- @ MWC: Skype To Carriers: You Need Us Too, You Really Do

Dianne See Morrison
Wednesday, February 18, 2009; 2:00 PM

Carriers have traditionally ruled the roost in the mobile world. When the iPhone came along, they were forced to concede that device makers?or at least some of them?were as important as they were. Now, software providers are clamoring for the same status.

A day after his company announced that it had struck a distribution deal with Nokia (NYSE: NOK), Skype CEO Josh Silverman took the stage at the Mobile World Congress to declare that it's "application providers like Skype that are driving demand for the next generation of access."

Skype's deal with Nokia?to pre-load its software on the Finnish handset maker's upcoming N97 device?is clearly seen as a threat to carriers. The challenge for Skype, and all other mobile application providers for that matter, has been getting users comfortable with downloading applications onto their phones, a process that isn't always so simple. When the software is on a device, uptake climbs, usually dramatically. But as Silverman concedes, these deals, and last year's one with UK carrier 3 to introduce a Skype phone, which comes with a huge Skype button smack in the middle of the phone, have "raised eyebrows."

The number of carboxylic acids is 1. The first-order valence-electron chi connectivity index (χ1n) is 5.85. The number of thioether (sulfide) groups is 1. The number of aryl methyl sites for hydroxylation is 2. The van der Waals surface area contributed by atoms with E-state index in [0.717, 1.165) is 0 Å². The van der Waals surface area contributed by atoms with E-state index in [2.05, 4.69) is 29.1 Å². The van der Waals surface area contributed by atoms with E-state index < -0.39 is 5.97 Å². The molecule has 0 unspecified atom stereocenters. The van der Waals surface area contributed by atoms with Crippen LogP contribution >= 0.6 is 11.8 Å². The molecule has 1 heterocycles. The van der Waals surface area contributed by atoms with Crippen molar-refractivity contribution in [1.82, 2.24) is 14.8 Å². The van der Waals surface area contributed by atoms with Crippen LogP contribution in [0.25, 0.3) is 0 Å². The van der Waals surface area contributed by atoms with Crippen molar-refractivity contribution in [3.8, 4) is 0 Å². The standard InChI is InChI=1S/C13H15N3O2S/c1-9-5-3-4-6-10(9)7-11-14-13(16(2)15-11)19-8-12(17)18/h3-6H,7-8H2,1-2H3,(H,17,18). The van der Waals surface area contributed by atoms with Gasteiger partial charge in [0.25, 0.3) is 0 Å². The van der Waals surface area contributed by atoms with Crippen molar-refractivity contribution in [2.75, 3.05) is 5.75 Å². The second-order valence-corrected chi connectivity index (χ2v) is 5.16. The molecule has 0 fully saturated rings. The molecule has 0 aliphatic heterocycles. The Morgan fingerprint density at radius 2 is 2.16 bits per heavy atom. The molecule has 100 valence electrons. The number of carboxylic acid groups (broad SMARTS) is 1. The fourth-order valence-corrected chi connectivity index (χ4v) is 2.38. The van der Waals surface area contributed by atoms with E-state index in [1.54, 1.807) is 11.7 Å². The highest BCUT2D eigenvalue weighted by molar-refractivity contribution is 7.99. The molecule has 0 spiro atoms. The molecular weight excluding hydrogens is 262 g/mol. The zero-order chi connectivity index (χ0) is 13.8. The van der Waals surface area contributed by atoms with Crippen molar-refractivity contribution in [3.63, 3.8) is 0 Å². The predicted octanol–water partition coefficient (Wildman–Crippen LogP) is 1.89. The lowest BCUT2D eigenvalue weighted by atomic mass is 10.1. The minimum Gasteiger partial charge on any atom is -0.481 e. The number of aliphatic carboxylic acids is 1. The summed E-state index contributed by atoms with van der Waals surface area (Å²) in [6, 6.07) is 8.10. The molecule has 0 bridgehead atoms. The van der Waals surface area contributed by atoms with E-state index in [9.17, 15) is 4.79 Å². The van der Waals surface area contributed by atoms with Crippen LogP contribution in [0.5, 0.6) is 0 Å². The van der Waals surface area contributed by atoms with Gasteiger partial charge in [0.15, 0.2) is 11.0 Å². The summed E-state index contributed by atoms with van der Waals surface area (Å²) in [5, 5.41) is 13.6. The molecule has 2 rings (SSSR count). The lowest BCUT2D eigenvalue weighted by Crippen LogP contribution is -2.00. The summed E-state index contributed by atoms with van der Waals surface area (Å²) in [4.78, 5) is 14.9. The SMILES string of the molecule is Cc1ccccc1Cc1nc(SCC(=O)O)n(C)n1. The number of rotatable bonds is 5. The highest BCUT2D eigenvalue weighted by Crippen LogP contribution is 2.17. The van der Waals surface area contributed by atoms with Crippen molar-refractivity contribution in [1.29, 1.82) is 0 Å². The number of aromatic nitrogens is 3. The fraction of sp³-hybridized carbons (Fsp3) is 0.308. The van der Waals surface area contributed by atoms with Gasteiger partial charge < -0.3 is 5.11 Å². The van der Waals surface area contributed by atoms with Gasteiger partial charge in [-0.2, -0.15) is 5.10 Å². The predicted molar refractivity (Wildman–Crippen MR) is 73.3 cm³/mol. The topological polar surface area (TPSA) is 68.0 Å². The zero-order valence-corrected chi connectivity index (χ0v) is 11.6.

Silverman came armed with data from its 3 UK experience?Skype signed a deal with the UK carrier to introduce a Skype phone that comes with a huge Skype button in the middle of the phone?to show that Skype could actually benefit carriers rather than "cannibalize" their revenues. He said 79 percent of those who bought a Skype phone were new customers to the UK carrier; 75 percent of those buying a Skype phone saw the application as the main reason they stayed with the network; and, more importantly, average revenue per use (ARPU) among Skype phone users was 20 percent more than the network's average customer.

But Sol Trujillo, CEO of Australian carrier Telstra, was unconvinced. When asked if Telstra would be adding Skype as a service, Trujillo said: "It probably worked well for the carrier involved, but I have a responsibility to make money." Trujillo said that Telstra already offered Skype-type services such as video calling that "have some of the highest ARPU in the world, and some of the highest growth in the world," adding: "and we make money." Meanwhile, judging from the laughter and then loud applause that Trujillo got for his remark about his responsibility to make money, Skype's not convincing many others about their equal importance in the eco-system either.

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